June 5, 2015
On Wednesday, June 3, Congresswomen Marcy Kaptur (D-OH) and Chellie Pingree (D-ME) held a briefing for congressional staff and press to raise the awareness about the “GIPSA rider” in advance of likely House Agriculture Appropriations Committee action to advance the rider. The GIPSA rider has blocked USDA from finalizing rules of the road for the contract poultry industry.
The rules being blocked cover issues like the right of farmers to speak freely without risk of retaliation, the freedom to associate with other farmers, and the right to know how their pay is calculated.
The Congresswomen were joined by Mike Weaver, a contract poultry producer; Benny Bunting, a contract farmer advocate and former contract grower; and Chris Leonard, an author who has written about the detrimental effects of concentration in the poultry and livestock industries.
The briefing was recorded and can be viewed online.
What is Happening with the “GIPSA Rider”?
The GIPSA rider has received more attention in the last few weeks since John Oliver aired a segment on his show Last Week Tonight about the plight of chicken farmers who work under the thumb of large multi-national poultry integrators who own the chicken these farmers raise.
In the coming weeks the House and Senate will take up an agricultural appropriations bill to fund the U.S. Department of Agriculture (USDA), it is widely expected that the House bill will include a policy rider to continue to prevent USDA from issuing basic rules of the road for livestock and poultry contracting.
This rider has been supported by a small handful of huge meat and poultry companies, that in the absence of fair rules, have been able to use their market power to get away with the fraudulent, deceptive, anti-competitive, and abusive practices. Their activities have allowed them to profit at the expense of small, independent farmers.
They do not want USDA to interfere with rules that would ensure a basic level of fairness. Hence, they work with friendly members of Congress to circumvent the policy making process with a rider that ties USDA’s hands and prevents the government from enforcing the law.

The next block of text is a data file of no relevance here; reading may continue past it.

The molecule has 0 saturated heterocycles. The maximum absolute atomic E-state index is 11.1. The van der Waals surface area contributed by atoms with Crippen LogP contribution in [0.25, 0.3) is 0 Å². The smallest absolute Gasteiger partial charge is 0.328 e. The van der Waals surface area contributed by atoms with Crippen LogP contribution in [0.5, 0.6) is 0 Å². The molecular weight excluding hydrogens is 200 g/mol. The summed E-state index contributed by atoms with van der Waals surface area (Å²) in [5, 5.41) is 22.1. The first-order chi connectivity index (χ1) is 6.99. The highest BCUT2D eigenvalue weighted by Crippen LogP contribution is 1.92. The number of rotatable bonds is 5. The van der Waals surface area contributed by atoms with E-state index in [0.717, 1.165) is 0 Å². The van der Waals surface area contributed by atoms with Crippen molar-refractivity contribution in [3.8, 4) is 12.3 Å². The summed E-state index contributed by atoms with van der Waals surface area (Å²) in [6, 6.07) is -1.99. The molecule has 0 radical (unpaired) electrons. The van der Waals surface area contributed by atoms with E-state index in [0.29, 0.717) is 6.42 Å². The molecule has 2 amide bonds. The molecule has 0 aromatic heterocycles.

Why do These Rules Matter to Contract Livestock Producers?
The panelists covered several topics including the tournament system used to determine farmer pay, the methods used by the companies to retaliate against farmers, and how the companies entice landowners in depressed areas to take on millions in long term debt for short term poultry production contracts.
The Tournament System — Most contract poultry producers and contract hog producers are paid through a tournament systems. This system pits farmers against their neighbors by basing their pay on how well their animals do in relation to animals from other farms that are picked up by the companies at the same time. If there are 10 farmers in the tournament then half will be paid below base pay and half will be paid above it; half will always lose.
Retaliation Against Farmers — Farmers that speak out or join grower organizations to better their situation are often retaliated against. This is most often done by constantly delivering the weakest and smallest chicks and the lowest quality feed to the least favored growers. Producers are paid based on how many chickens survive and how well the animals gain weight. The quality of the chicks delivered is the biggest predictor of how big a farmer’s paycheck will be. This is something the farmer has no control over since the company chooses which chicks to deliver and what feed to provide.
Why do farmers sign up? – Many “complexes”, the name for a grouping of farms that raise chickens for delivery to a single processing plan, are located in economically depressed areas. Landowners, many who are trying to stay on land their families have owned for generations, are often talked into signing up based on inflated revenue projections provided by the people recruiting for the big poultry companies. Some companies have even prayed on immigrant communities, enticing them to move from urban areas with the promise of a contract and a lifestyle more like the one they had in their homeland. For many of these farmers English is a second language, which makes understanding the details of the contract difficult, which the companies take advantage of. The Farm Service Administration only requires a three year contract for the delivery of chickens in order to obtain a guaranteed loan to build poultry houses, but it takes many more years to pay off the loan.
If you would like more information, we provide details on the market competition and contract reform rules that the GIPSA rider is attempting to forestall in our blog from last week, What’s all the Flapping About and our post on last year’s GIPSA rider.
Action to Oppose the “GIPSA Rider”
In the coming weeks it is likely that the House Agriculture Appropriations Subcommittee will consider an appropriations bill for Fiscal Year 2016 that will contain a “GIPSA Rider.”
NSAC has joined with our allies across the country to stand in opposition to the House GIPSA rider and in support efforts to strip the rider from the appropriations bill.
Click here to learn how you can take action and urge your members of Congress to support these efforts to protect farmers’ rights. Action is likely to heat up in just a few weeks!